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I have a dropdown box in my GUI which shows the contents of an ArrayList in another class. New objects can be added to the ArrayList elsewhere in the GUI, so I need to know when it is updated, so I can refresh the dropdown menu. From what I can gather, my two options are to extend the ArrayList class to allow me to add my own changeListener to it, or to make the class which contains the ArrayList in question extend observable.

Which would be a more appropriate solution?

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1  
Are you referring to a JComboBox? If so, I'd look into ComboBoxModel and its implementations. –  Avrom Apr 14 '09 at 20:37

6 Answers 6

up vote 8 down vote accepted

The two solutions are essentially implementations of the same root design pattern (the "Observer" pattern as defined by the Gang of Four.) In the former case, you are making the ArrayList itself "observable", in the latter you are making the domain object which uses the array list "observable."

My tendency would be to do the latter: make the domain object observable. This is primarily because you may eventually have other things that could change about the domain object (for which the GUI should be updated.) If it is already observable, you're already set.

Note that you don't strictly have to extend java.util.Observable - you can implement the design pattern without doing that.

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This seems like the easiest way, Thanks for all the other answers though. –  Simonw Apr 13 '09 at 18:18

If you can add a new jar to the application, check out glazed Lists

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Why not use bindings?

http://wiki.eclipse.org/index.php/JFace_Data_Binding

Bind your GUI widget to your List. Changes will propogate between the two objects transparently. Be sure to wrap your model with an appropriate observable, such as WritableList (if using the ArrayList directly).

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The Observable implementation in Java is rarely used, and doesn't inter-operate well with Swing. Use an EventListener instead.

In particular, is there a reason not to extend AbstractListModel or even use DefaultListModel directly when managing the contents of the list "elsewhere in the GUI"? Then your combo box could use a ComboBoxModel that delegates to the same ListModel instance, adding its own implementation to track the selection state.

I have in mind something like this (but I haven't test it):

final class MyComboBoxModel 
  extends AbstractListModel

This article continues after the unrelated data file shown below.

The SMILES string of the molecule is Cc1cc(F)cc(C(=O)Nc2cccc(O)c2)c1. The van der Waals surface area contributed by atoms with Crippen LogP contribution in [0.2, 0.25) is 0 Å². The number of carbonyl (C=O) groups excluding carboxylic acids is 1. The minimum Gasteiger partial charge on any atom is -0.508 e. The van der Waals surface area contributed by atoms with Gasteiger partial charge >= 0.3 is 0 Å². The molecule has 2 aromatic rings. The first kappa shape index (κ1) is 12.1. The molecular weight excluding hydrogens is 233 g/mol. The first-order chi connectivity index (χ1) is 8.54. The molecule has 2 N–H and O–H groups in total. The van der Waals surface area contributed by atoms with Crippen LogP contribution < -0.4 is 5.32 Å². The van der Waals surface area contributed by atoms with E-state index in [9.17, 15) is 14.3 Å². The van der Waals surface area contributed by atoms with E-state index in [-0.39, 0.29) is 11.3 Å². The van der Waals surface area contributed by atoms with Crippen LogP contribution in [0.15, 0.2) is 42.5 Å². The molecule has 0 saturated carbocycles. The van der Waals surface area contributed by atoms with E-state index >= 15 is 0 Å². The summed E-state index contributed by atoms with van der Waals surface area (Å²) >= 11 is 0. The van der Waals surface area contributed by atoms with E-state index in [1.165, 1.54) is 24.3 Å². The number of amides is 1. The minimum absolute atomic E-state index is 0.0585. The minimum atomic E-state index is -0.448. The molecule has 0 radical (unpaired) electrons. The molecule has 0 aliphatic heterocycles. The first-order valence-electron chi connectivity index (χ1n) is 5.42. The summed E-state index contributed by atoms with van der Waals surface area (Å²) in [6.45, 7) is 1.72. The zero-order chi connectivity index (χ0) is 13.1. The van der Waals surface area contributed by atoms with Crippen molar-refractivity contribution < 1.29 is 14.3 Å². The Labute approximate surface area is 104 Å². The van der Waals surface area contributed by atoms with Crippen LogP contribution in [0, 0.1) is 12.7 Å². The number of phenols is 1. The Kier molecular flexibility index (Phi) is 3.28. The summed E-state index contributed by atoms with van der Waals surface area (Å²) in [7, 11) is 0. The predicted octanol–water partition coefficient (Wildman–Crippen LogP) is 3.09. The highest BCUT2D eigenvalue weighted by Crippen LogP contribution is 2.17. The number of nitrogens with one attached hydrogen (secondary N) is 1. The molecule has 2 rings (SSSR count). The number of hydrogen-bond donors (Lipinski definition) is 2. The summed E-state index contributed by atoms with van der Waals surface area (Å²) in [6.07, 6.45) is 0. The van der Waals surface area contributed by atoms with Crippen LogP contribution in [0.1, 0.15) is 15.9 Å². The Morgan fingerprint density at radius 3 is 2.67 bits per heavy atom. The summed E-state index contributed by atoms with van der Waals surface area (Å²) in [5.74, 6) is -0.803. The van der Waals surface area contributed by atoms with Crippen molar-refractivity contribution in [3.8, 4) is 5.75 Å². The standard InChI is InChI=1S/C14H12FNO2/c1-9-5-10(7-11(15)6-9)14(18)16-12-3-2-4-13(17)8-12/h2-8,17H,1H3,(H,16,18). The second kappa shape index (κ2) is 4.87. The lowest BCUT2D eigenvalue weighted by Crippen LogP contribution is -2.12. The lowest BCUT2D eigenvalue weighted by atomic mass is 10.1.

implements ComboBoxModel 
{

  private final ListModel data;

  private volatile Object selection;

  MyComboBoxModel(ListModel data) { 
    /* 
     * Construct this object with a reference to your list, 
     * which contents are managed somewhere else in the UI.
     */
    this.data = data;
    data.addListDataListener(new ListDataListener() {
      public void contentsChanged(ListDataEvent evt) { 
        fireContentsChanged(this, evt.getIndex0(), evt.getIndex1()); 
      }
      public void intervalAdded(ListDataEvent evt) { 
        fireContentsChanged(this, evt.getIndex0(), evt.getIndex1()); 
      }
      public void intervalRemoved(ListDataEvent evt) { 
        fireContentsChanged(this, evt.getIndex0(), evt.getIndex1()); 
      }
    });
  }

  public void setSelectedItem(Object selection) { 
    this.selection = selection;
    fireContentsChanged(this, 0, data.getSize() - 1);
  }

  public Object getSelectedItem() { return selection; }

  public int getSize() { return data.getSize(); }

  public Object getElementAt(int idx) { return data.getElementAt(idx); }

}
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You could switch to using a GUI design pattern. Or construct a limited implementation.

Create a GUI Form Interface that has a method DrawXArrayList (with X being some meaningfull name. It has a parameters of type ArrayList

Create a new class called GUIView. It has at least two methods: UpdateXArrayList, and RegisterForm

When you initialize your application have the GUI Form register itself with the class implementing GUIView. Make the class implementing GUIView visible to the form.

When anything in your GUI Form updates the arraylist have it call UpdateXArrayList as the last thing it does. The UpdateXArrayList method in the class implementing GUIView will then in turn call DrawXArrayList passing the updated arraylist. DrawXArrayList in the form class implementing the GUIFormInterface will then take the steps need to update the control displaying the ArrayList.

While this seems like a lot of steps compared to a observer and listener setup. You have more control over how the various user actions effect the UI then the observer-listener pattern. In addition you documented, in code, the interaction between the user action and the updates to the UI.

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Always prefer composition over extension (my reference is effective java and my personal experience). extending ArrayList is simply a promise that you will not violate any of the classes invariants. It also binds you to the specific list implementation you are extending.

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